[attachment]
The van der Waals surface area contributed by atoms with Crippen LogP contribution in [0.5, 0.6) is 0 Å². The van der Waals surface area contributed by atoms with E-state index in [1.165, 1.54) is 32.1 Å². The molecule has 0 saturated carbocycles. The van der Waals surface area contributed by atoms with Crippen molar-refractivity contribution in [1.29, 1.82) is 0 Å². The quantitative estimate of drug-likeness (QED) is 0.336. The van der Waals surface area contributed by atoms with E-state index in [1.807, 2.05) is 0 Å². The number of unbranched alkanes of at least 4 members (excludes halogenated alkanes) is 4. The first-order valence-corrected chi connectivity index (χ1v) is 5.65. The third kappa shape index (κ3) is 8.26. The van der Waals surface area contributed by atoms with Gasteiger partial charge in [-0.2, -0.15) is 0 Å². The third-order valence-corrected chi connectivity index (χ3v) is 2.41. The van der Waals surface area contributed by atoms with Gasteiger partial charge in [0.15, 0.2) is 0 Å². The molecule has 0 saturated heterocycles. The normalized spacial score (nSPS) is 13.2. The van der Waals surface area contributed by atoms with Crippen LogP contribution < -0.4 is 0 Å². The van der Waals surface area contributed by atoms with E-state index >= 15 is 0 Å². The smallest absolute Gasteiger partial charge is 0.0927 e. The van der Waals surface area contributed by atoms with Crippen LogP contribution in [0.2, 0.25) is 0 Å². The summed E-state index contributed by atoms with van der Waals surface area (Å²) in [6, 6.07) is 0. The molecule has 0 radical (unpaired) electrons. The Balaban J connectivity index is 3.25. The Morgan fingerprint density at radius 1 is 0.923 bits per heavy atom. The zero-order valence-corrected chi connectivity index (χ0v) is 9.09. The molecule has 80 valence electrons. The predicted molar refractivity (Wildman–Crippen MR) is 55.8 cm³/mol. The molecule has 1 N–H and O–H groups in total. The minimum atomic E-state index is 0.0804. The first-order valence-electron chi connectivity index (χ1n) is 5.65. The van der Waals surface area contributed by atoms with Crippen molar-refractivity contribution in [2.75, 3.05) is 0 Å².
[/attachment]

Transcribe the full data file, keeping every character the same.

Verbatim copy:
The van der Waals surface area contributed by atoms with Crippen LogP contribution in [0.5, 0.6) is 0 Å². The van der Waals surface area contributed by atoms with E-state index in [1.165, 1.54) is 32.1 Å². The molecule has 0 saturated carbocycles. The van der Waals surface area contributed by atoms with Crippen molar-refractivity contribution in [1.29, 1.82) is 0 Å². The quantitative estimate of drug-likeness (QED) is 0.336. The van der Waals surface area contributed by atoms with E-state index in [1.807, 2.05) is 0 Å². The number of unbranched alkanes of at least 4 members (excludes halogenated alkanes) is 4. The first-order valence-corrected chi connectivity index (χ1v) is 5.65. The third kappa shape index (κ3) is 8.26. The van der Waals surface area contributed by atoms with Gasteiger partial charge in [-0.2, -0.15) is 0 Å². The third-order valence-corrected chi connectivity index (χ3v) is 2.41. The van der Waals surface area contributed by atoms with Gasteiger partial charge in [0.15, 0.2) is 0 Å². The molecule has 0 saturated heterocycles. The normalized spacial score (nSPS) is 13.2. The van der Waals surface area contributed by atoms with Crippen LogP contribution < -0.4 is 0 Å². The van der Waals surface area contributed by atoms with E-state index >= 15 is 0 Å². The smallest absolute Gasteiger partial charge is 0.0927 e. The van der Waals surface area contributed by atoms with Crippen LogP contribution in [0.2, 0.25) is 0 Å². The summed E-state index contributed by atoms with van der Waals surface area (Å²) in [6, 6.07) is 0. The molecule has 0 radical (unpaired) electrons. The Balaban J connectivity index is 3.25. The Morgan fingerprint density at radius 1 is 0.923 bits per heavy atom. The zero-order valence-corrected chi connectivity index (χ0v) is 9.09. The molecule has 80 valence electrons. The predicted molar refractivity (Wildman–Crippen MR) is 55.8 cm³/mol. The molecule has 1 N–H and O–H groups in total. The minimum atomic E-state index is 0.0804. The first-order valence-electron chi connectivity index (χ1n) is 5.65. The van der Waals surface area contributed by atoms with Crippen molar-refractivity contribution in [2.75, 3.05) is 0 Å².